We Are Living in a Post-Shame World—And That’s Not a Good Thing

The embracing of all the things we ought to have previously and unequivocally said “nope” to is upon us.

The embracing of all the things we ought to have previously and unequivocally said “nope” to is upon us. Pexels

In 2015, Jon Ronson wrote an important and sobering book about the epidemic of public shaming brought on by social media.

It was a criticism of our cultural tendency to collectively gang up on and punish supposedly aberrant behavior like an offensive remark, a marital affair, an embarrassing photo, unacceptable beliefs or a lapse in judgment. It was undoubtedly a crisis for the last several years of social media—we were too strict, too united and too quick to enforce the social norms with disproportionately severe, life-altering punishments.

Does it not strike you, however, two years or so after publication, how quaint this criticism seems?

Because it occurs to me here on the cusp of 2017 that the idea of enough people in society agreeing on something being far enough ‘over the line’ to warrant real, shared outrage is more or less an impossibility. If a celebrity other than Alec Baldwin was caught calling a paparazzi photographer a ‘cocksucker,’ this afternoon, what are the chances that anyone would get that upset? Would we nearly drive them out of show business for being politically incorrect? If a young female PR executive was flying to South Africa next week and tweeted an offensive, poorly written joke about AIDS, I do not suspect that there would be life-changing consequences for her.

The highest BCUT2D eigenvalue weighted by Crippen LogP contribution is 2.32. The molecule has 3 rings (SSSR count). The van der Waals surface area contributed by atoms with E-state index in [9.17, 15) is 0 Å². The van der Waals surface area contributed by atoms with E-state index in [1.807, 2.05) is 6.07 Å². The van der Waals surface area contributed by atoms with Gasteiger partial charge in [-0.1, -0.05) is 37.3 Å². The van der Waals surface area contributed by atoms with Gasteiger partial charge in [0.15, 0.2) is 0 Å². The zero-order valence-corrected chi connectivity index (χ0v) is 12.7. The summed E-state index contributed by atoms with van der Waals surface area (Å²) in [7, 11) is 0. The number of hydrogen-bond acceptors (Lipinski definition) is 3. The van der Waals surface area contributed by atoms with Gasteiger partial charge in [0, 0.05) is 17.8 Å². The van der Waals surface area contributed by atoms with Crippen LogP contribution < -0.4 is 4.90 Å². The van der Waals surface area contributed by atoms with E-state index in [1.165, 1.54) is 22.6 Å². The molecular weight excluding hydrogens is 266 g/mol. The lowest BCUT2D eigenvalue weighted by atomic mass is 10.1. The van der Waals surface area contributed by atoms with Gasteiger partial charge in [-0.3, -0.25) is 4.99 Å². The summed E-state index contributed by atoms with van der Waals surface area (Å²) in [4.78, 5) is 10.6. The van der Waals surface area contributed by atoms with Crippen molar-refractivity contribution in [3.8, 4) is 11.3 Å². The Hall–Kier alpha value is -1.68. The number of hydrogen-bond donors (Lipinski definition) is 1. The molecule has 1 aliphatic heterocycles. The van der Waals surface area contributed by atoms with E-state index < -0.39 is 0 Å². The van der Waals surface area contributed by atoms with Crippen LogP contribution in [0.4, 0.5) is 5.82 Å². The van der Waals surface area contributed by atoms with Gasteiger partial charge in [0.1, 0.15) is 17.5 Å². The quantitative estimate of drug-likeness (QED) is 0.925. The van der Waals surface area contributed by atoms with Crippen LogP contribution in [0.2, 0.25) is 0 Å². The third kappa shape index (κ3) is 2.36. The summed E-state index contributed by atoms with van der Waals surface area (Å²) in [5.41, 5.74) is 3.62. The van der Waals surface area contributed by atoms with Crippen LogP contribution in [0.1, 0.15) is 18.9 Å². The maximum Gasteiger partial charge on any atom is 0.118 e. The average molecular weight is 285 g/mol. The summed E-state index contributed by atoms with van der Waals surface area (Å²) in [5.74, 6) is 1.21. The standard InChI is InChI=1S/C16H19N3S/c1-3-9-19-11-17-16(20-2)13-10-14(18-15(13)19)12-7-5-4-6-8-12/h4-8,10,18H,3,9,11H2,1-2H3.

As absurd as those reactions were and as much as those impulses needed to be curbed, I’m not sure our new normal is any better. Because today we seem to be beyond shame—and beyond expressing joint opinions in even the clearest and most non-partisan of situations.

I’m no proponent of public shaming—I think the response to the Justine Sacco incident in 2013 was embarrassing and cruel. I’m just curious about what would transpire if the event happened today. Certainly, some people would find it in poor taste and be upset. But I also wonder whether a significant group of people, in response to those who tried to shame her, would take her remark literally and decide they actually support Sacco and. If she was so inclined, could she skip hiding out, fan the controversy and join the alt-right ranks? I half-suspect social media trolls might be floating theories about whether the photographer Alec Baldwin slandered really was a cocksucker or not. Instead of faux-outrage, we’d be looking at faux-intellectualizing—rationalizing, embracing the very thing that would have disgusted almost every reasonable person not long ago.

Instead of doing something about our public shaming problem, we’ve just balanced it out with trolling.